Summary
The accuracy, stability and reliability of the CO2 sensors at Bleiswijk are clearly vitally important to the success of the Institute’s research, particularly because data from one greenhouse are often compared with data from others.

The CO2 supply has a cost; it is therefore important that this resource is monitored and supplied effectively so that plant production can be optimized.

Clearly, moves to lower the use of fossil fuels and develop more efficient energy management systems will help to reduce CO2 emissions from the greenhouse sector. However, the importance of CO2 utilization is set to grow, given the 2040 climate-neutral target and the world’s need to find new and better ways to capture CO2 emissions in ways that are both sustainable and economically viable.

#Hortoculture #Environment @VaisalaGroup @_Enviro_News


Gas detection equipment benefits from international co-operation.

08/04/2020

Critical Environment Technologies Canada Inc. (CETCI) was founded by Frank and Shirley Britton in 1995. Since that time, the company has expanded considerably and now employs around 35 people; developing and manufacturing gas detection equipment for global markets. One of the keys to the company’s success has been the relationship that it has built with sensor supplier Alphasense.

Frank’s career in gas detection stretches back to 1982, and when he was first visited by a sales person from Alphasense in 2003, he was immediately impressed with the representative’s technical knowledge. “It was clear that he understood the issues that manufacturers face, and had a good knowledge of the challenging applications in which our equipment is commonly deployed. This was important, because it helped to build trust.”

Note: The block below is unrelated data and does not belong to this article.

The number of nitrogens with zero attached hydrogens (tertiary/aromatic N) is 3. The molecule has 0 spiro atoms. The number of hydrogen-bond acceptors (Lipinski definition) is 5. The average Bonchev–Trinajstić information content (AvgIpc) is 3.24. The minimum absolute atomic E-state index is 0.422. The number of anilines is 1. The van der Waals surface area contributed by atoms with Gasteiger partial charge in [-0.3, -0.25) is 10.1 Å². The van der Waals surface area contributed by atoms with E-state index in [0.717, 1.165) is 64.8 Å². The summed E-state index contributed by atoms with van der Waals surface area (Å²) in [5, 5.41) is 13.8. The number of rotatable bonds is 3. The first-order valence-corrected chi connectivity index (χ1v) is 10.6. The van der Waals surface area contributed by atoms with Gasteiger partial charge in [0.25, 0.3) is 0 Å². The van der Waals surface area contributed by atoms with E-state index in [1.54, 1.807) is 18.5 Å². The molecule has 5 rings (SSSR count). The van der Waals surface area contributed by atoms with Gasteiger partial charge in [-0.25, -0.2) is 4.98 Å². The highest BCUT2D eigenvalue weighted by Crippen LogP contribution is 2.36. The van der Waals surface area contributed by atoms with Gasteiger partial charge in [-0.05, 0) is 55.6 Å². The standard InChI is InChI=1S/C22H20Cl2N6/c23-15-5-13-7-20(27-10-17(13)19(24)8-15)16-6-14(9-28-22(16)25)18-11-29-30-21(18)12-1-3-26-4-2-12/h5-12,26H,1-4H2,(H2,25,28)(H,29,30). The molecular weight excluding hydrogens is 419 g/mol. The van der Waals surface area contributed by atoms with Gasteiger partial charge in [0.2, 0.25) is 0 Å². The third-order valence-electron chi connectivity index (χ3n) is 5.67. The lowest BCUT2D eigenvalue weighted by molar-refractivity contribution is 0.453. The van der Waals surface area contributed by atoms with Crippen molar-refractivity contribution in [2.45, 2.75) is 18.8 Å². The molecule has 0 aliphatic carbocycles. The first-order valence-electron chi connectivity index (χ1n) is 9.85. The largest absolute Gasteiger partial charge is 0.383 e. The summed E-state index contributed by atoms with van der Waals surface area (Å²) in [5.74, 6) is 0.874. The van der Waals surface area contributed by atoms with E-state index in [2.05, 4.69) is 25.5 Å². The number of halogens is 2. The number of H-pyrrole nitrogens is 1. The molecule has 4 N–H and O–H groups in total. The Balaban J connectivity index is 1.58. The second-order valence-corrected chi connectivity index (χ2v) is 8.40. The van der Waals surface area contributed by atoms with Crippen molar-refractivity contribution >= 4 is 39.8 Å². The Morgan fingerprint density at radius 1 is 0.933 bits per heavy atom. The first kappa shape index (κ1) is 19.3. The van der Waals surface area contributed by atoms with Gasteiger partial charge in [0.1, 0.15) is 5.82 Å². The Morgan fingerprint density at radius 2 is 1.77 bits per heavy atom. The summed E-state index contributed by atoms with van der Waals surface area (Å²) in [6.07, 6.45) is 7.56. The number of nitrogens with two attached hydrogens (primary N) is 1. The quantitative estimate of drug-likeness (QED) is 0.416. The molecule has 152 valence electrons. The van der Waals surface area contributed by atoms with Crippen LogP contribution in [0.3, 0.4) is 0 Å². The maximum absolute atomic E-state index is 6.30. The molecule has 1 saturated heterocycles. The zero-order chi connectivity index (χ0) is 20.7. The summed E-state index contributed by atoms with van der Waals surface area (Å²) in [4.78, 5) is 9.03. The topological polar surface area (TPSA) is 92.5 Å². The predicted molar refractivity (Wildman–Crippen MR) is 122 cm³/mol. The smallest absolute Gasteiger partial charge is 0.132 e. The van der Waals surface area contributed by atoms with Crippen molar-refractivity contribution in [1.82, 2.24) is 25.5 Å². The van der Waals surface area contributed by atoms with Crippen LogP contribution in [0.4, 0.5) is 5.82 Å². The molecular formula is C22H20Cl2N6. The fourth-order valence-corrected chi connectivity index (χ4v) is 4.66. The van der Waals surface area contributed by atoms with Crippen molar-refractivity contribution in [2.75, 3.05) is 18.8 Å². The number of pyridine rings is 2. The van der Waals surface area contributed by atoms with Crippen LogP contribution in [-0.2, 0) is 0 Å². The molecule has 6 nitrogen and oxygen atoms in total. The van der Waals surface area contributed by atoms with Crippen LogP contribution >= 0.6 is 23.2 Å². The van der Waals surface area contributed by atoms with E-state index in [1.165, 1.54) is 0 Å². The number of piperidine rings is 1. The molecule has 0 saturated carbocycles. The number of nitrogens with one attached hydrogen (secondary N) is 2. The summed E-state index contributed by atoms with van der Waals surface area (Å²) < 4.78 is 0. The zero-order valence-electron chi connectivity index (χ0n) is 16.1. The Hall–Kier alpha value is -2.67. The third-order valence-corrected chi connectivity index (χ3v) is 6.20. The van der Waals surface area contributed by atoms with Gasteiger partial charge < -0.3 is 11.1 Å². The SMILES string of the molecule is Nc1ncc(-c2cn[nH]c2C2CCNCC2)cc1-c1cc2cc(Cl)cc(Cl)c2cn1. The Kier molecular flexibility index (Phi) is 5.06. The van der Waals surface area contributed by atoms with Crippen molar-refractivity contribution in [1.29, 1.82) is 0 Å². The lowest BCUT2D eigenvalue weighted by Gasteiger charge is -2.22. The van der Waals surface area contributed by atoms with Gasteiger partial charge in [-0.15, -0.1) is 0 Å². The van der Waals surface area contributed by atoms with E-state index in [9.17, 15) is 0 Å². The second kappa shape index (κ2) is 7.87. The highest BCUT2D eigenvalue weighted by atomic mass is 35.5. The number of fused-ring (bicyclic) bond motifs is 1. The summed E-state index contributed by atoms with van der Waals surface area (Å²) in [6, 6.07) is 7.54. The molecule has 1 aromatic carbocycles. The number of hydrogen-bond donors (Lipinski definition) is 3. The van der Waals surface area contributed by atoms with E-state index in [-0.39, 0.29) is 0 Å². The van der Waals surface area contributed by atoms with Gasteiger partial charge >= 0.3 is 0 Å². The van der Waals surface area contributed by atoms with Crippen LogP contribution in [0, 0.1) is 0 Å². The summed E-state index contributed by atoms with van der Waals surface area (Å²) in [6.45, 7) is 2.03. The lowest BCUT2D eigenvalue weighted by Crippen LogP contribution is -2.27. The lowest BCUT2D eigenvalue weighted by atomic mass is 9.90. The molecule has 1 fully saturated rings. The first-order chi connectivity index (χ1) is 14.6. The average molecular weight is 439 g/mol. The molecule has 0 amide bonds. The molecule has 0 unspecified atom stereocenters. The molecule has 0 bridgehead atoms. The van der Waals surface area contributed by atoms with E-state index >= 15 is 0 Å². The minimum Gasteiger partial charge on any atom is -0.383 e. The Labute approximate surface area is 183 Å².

Following that initial meeting, it was agreed that CETCI would trial some of Alphasense’s electrochemical gas detection sensors, and Frank was pleased to see how well they performed. “It was also very encouraging to note the high level of service that we enjoyed,” he adds. “Even though there were 5,000 miles between us and 8 hours in time difference, we have always received very prompt and useful responses to our service requests.

“In fact, I would go so far as to say that Alphasense has delivered superb levels of service from day one, and as a consequence is one of our best suppliers. It is also very useful that Arthur Burnley from Alphasense visits us every year to review progress and explore new ways for us to work together in the future.”

YesAir portable

As the relationship with Alphasense has grown the range of sensor technologies employed has expanded to include electrochemical, catalytic, optical, metal oxide and PID. For example, some of these sensors are deployed in portable indoor air quality instruments such as the YESAIR range. Available in two models (pump or diffusion) and battery powered with onboard datalogging, the YESAIR instruments have been designed for intermittent or continuous indoor air quality monitoring of temperature, RH, particulates and up to 5 gases. Each can be configured with parameter selection from more than 30 different plug and play gas sensors, as well as a particulate sensor.